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Use that Good China!

I clipped this quote somewhere on the internet, and now I’ve done a Google search and a search of Facebook and can’t find it. May the writer forgive me for sharing these wise comments (which clearly were intended to be shared) without attribution.

” When I was studying nursing, I worked in a nursing home. There were so many residents that had sentimental and special things that were given away, in pristine condition and never used. It just seems like such a waste!

Tomorrow may never come, so don’t leave your beautiful, sparkly things sitting in boxes and in the cupboard. Use and enjoy them!”

I also found a column by Regina Brett, Columnist Regina Brett45 life lessons. It’s being circulated on Facebook as written by a 90-year old. They have her name right, but her age is 53 (I found this information on the urban-legend-busting website Snopes.com). I particularly want to share this goodie that relates to the one above:

21. Burn the candles, use the nice sheets, wear the fancy lingerie. Don’t save it for a special occasion. Today is special.

–Regina Brett

For the record, I’m showing Ms. Brett’s photo here… and then showing the photo that has been accompanying the post on Facebook. Iris Apfel, Fashion DesignerI happened to recognize the incorrect photo. It’s Iris Apfel, a New York fashion icon and designer. I love her style!!! Click here for more photos and information on Iris.

My Own Challenge

I’m in a group on Facebook full of entrepreneurs working solo. One week there was a challenge to find things in our homes that we had not used, that we were essentially “saving for good.” I did well in the kitchen area, there was one jar of golden syrup that I deem so yummy I was saving it for a special occasion. I’d used my long-saved saffron and a vanilla bean, before the challenge.

Hawaiian dressBut in my closet? Oh, the beautiful clothing I wasn’t wearing. I have a 1960’s Hawaiian dress, in like-new condition. I sort of think of it as a museum piece and so I leave it for later, which never comes. I have a hand-woven/hand-embroidered dress from 1970’s Egypt which I’ve never worn and now doesn’t fit me anymore.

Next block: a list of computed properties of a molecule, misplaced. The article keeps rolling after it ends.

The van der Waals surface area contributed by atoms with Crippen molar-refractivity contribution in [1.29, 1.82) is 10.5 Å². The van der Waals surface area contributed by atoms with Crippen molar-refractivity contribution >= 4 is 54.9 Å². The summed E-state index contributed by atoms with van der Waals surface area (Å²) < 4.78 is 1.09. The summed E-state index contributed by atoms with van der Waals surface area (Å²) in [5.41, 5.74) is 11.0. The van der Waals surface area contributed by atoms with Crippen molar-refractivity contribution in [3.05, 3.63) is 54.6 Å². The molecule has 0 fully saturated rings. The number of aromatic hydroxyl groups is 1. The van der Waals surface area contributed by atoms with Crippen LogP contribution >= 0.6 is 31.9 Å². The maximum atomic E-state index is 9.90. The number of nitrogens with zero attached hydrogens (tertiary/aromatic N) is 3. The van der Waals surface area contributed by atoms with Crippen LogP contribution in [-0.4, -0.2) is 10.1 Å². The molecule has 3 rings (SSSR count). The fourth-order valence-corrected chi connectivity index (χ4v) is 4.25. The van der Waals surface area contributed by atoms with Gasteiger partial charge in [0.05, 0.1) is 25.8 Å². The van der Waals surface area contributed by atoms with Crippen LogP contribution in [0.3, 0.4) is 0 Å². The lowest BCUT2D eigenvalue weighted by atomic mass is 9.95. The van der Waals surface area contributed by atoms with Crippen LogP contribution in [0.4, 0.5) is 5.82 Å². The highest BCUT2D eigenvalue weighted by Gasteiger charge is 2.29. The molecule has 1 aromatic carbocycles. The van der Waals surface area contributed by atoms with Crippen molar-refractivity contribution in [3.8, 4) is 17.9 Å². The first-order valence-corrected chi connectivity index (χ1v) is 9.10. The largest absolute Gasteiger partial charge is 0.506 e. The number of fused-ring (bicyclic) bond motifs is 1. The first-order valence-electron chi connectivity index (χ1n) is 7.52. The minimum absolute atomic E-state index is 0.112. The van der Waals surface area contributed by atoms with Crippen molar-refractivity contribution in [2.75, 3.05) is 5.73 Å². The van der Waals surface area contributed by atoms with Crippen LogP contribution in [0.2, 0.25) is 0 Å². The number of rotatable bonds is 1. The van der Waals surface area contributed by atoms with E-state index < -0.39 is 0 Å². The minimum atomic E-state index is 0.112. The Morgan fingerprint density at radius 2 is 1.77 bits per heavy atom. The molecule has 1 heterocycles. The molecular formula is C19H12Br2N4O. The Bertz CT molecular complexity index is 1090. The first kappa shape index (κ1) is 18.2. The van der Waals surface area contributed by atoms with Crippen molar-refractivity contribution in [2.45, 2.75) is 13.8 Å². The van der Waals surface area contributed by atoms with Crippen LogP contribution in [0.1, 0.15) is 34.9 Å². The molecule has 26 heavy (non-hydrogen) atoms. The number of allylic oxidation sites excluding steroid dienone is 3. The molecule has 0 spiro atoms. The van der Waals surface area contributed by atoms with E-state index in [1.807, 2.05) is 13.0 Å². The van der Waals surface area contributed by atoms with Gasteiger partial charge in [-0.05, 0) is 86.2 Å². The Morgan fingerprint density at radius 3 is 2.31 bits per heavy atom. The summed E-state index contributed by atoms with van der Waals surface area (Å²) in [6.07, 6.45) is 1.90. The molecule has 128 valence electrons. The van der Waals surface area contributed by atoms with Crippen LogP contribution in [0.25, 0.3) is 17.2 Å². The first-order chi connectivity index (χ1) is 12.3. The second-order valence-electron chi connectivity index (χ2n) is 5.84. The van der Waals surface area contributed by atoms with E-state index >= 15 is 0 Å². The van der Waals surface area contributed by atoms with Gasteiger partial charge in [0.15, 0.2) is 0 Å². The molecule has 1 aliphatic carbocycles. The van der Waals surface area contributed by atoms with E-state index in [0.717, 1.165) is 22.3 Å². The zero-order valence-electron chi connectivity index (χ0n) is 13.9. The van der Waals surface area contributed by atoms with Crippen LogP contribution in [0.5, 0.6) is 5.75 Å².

I do have some textiles I deem collectible which I never intended to wear (hand-embroidered with hand-dyed threads, from Uzbekistan and Turkey… and hand-knitted Turkish socks and Andean hats). I also have an amazing wool double-knit top from the 70’s (back when polyester double-knit was king… with op art patterns).

But really? Why not wear a dress until it doesn’t fit my 50-something body… when it did fit when I got it as a gift from a woman who bought it in Egypt?

And I have some amazing yarn I’ve collected as souvenirs on my travels. The problem with this is that I typically buy yarns I can’t get at my local shop. And I make a living helping shops help their customers, by pairing their yarns with my designs. So it’s hard to justify knitting with a specialty one-off yarn.

Isn’t life funny? I think I don’t hoard. I don’t hoard food or household supplies. I don’t hoard money, goodness knows. But I hoard textiles, which are my most precious things.

I am now eager for a hot day. It’s time to wear that dress.

How about you?

2 Responses to “Use that Good China!”

  1. Diana Troldahl Says:

    You know my thoughts, I love using my stuff. I love creating special, everyday memories with things handed down to me. It is important to me that most things on my shelf be full of memories, with room for more. I use Grandpa Millers beautiful gilded and painted bowls for veggies at dinner, for example, while I rememeber him teaching me about wild herbs. :-} Good stuffs make for good days :-}

  2. Andrea Says:

    Good thoughts to share. I am trying to stop hoarding. I’ve been doing it since I was a kid, and time and time again, I see how foolish and really, wasteful, it has been. Candy that went stale or melted, precious acrylic paints that dried up before I used them, and so on.
    I still catch myself doing it with favorite foods. I’ll hoard the leftovers and dole them out until they really aren’t the same food anymore.
    No more!
    I’m teaching my kids to eat their treats while they still taste good, paint while paints are moist, eat our favorite foods right away. It’s good to plan ahead, but take into account that nothing lasts forever.